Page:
The aftermath: Adults with long COVID-19

We are still trying to sort out the aftermath of the COVID-19 Pandemic. With fall/winter seasons in sight, the potential for a COVID surge, and news about developing antibiotic resistant Superbugs – there is a lot to learn.

During the COVID-19 pandemic, there were many concerns about its potential long-term effects. Experts are now able to examine the virus’ long-term effects on society and the daily lives of those who were infected.

Here’s what we learned about experts’ analysis on the effects of long-term COVID for adults.

Long COVID Adults report difficulty performing daily tasks

Nearly 80% of U.S. adults with long COVID report that their long-standing symptoms have impaired their ability to carry out even the most simple daily activities and routines.

15% of Adults that have been infected with COVID-19 are reported to currently be experiencing long COVID effects. 

Of those adults with long COVID, 81% report that their long-term symptoms from the condition have reduced their ability to carry out day-to-day activities. A quarter of the adults with long COVID said that the limitations were “significant.”

The highest rate of daily activity limitations come from the 18-29 age group, while the lowest rate comes from the 40-49 age group.

The survey’s results mean that over 18 million adult Americans are currently experiencing symptoms of long COVID and 15 million have problems performing daily activities because of it.

Federal data statistics

As part of an ongoing partnership with the Census Bureau, the National Center for Health Statistics (NCHS) recently added new questions to assess the prevalence of post-COVID-19 conditions (long COVID), on the experimental Household Pulse Survey

This 20-minute online survey was designed to complement the ability of the federal statistical system to rapidly respond and provide relevant information about the impact of the coronavirus pandemic in the U.S. Data collection began on April 23, 2020.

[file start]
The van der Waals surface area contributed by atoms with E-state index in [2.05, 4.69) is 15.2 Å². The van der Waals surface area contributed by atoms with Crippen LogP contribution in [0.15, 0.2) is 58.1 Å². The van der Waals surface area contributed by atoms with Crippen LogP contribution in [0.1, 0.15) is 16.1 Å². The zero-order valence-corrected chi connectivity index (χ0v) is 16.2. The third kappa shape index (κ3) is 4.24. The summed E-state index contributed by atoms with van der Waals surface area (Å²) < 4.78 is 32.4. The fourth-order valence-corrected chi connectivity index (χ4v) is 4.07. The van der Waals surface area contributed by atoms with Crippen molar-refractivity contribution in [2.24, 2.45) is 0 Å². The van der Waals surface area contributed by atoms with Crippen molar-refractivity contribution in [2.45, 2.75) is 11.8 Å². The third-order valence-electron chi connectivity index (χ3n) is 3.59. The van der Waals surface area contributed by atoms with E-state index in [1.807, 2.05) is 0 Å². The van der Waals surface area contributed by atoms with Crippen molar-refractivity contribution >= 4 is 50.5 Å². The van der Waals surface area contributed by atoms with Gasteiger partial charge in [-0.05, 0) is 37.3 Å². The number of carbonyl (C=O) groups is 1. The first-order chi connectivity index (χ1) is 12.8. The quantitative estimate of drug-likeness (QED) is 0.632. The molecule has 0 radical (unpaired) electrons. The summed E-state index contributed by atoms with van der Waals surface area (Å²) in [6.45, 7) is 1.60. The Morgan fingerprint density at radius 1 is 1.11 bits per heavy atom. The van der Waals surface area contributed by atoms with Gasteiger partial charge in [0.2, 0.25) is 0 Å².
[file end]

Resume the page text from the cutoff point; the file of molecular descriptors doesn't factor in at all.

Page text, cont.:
The detailed study statistics given by the CDC include

  • Rates of daily activity limitations according to age.
  • Results and importance of surveys to round out the picture of the long COVID.
  • Future prospects for long COVID patients.

Beginning in Phase 3.5 (on June 1, 2022), NCHS included questions about the presence of symptoms of COVID that lasted three months or longer.  

Beginning in Phase 3.6 (on September 14, 2022), NCHS included a question about whether long-term symptoms among those reporting symptoms lasting three months or longer reduced the ability to carry out day-to-day activities compared with the time before having COVID-19.  

Phase 3.6 will continue with a two-weeks-on, two-weeks-off collection and dissemination approach.

COVID-19 testing and treatment 

COVID surges and antibiotic-resistant Superbug Infections are expected to develop across the United States during the fall/winter months. 

While COVID-19 and its variants are still affecting us globally, it’s important that we pay close attention to the virus’ long-term effects, with the research that NCHS continues to gather. The aftermath of COVID-19 will stay with us for some time, and staying informed can help us in the future

Getting tested for COVID-19 not only helps researchers track the virus, but keeps everyone in your home and community safe as well.

Let’s help minimize the spread of this virus and get tested

Tested positive for COVID-19? We’re here to help you get the COVID treatment that is right for you. 

Still have questions?

Gone are the days of crowded waiting rooms, daunting hospitals, and cold exam tables. At Rume, we offer care on your terms, where and when you need it, including telemedicine, drive thrus, and popups. You’ll get quick results and trusted insights.